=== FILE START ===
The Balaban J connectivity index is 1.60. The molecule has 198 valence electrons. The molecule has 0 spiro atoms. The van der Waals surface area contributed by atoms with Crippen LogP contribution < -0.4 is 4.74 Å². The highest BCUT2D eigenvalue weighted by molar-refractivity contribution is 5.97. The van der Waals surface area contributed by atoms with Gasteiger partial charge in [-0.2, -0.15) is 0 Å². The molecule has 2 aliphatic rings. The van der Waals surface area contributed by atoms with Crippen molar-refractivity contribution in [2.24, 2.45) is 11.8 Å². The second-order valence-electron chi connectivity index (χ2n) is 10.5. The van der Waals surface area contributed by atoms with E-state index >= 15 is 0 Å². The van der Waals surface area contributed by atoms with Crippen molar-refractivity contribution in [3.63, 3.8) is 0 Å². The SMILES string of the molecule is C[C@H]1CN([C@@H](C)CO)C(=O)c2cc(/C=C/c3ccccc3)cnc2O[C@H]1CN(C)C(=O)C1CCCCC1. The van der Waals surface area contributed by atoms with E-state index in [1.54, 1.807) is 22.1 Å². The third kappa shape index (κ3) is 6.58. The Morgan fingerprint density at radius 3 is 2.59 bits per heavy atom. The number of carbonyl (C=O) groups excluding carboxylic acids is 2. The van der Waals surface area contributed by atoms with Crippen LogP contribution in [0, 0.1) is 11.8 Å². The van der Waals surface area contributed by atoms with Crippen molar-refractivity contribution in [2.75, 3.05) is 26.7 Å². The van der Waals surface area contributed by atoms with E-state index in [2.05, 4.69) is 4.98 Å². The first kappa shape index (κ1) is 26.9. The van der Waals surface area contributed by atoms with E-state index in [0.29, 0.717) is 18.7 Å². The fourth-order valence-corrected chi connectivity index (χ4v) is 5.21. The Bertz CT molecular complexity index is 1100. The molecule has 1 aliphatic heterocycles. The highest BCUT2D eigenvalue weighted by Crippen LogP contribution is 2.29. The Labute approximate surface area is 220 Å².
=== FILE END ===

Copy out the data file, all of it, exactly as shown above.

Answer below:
The Balaban J connectivity index is 1.60. The molecule has 198 valence electrons. The molecule has 0 spiro atoms. The van der Waals surface area contributed by atoms with Crippen LogP contribution < -0.4 is 4.74 Å². The highest BCUT2D eigenvalue weighted by molar-refractivity contribution is 5.97. The van der Waals surface area contributed by atoms with Gasteiger partial charge in [-0.2, -0.15) is 0 Å². The molecule has 2 aliphatic rings. The van der Waals surface area contributed by atoms with Crippen molar-refractivity contribution in [2.24, 2.45) is 11.8 Å². The second-order valence-electron chi connectivity index (χ2n) is 10.5. The van der Waals surface area contributed by atoms with E-state index >= 15 is 0 Å². The van der Waals surface area contributed by atoms with Crippen molar-refractivity contribution in [3.63, 3.8) is 0 Å². The SMILES string of the molecule is C[C@H]1CN([C@@H](C)CO)C(=O)c2cc(/C=C/c3ccccc3)cnc2O[C@H]1CN(C)C(=O)C1CCCCC1. The van der Waals surface area contributed by atoms with E-state index in [1.54, 1.807) is 22.1 Å². The third kappa shape index (κ3) is 6.58. The Morgan fingerprint density at radius 3 is 2.59 bits per heavy atom. The number of carbonyl (C=O) groups excluding carboxylic acids is 2. The van der Waals surface area contributed by atoms with Crippen LogP contribution in [0, 0.1) is 11.8 Å². The van der Waals surface area contributed by atoms with Crippen molar-refractivity contribution in [2.75, 3.05) is 26.7 Å². The van der Waals surface area contributed by atoms with E-state index in [2.05, 4.69) is 4.98 Å². The first kappa shape index (κ1) is 26.9. The van der Waals surface area contributed by atoms with E-state index in [0.29, 0.717) is 18.7 Å². The fourth-order valence-corrected chi connectivity index (χ4v) is 5.21. The Bertz CT molecular complexity index is 1100. The molecule has 1 aliphatic heterocycles. The highest BCUT2D eigenvalue weighted by Crippen LogP contribution is 2.29. The Labute approximate surface area is 220 Å².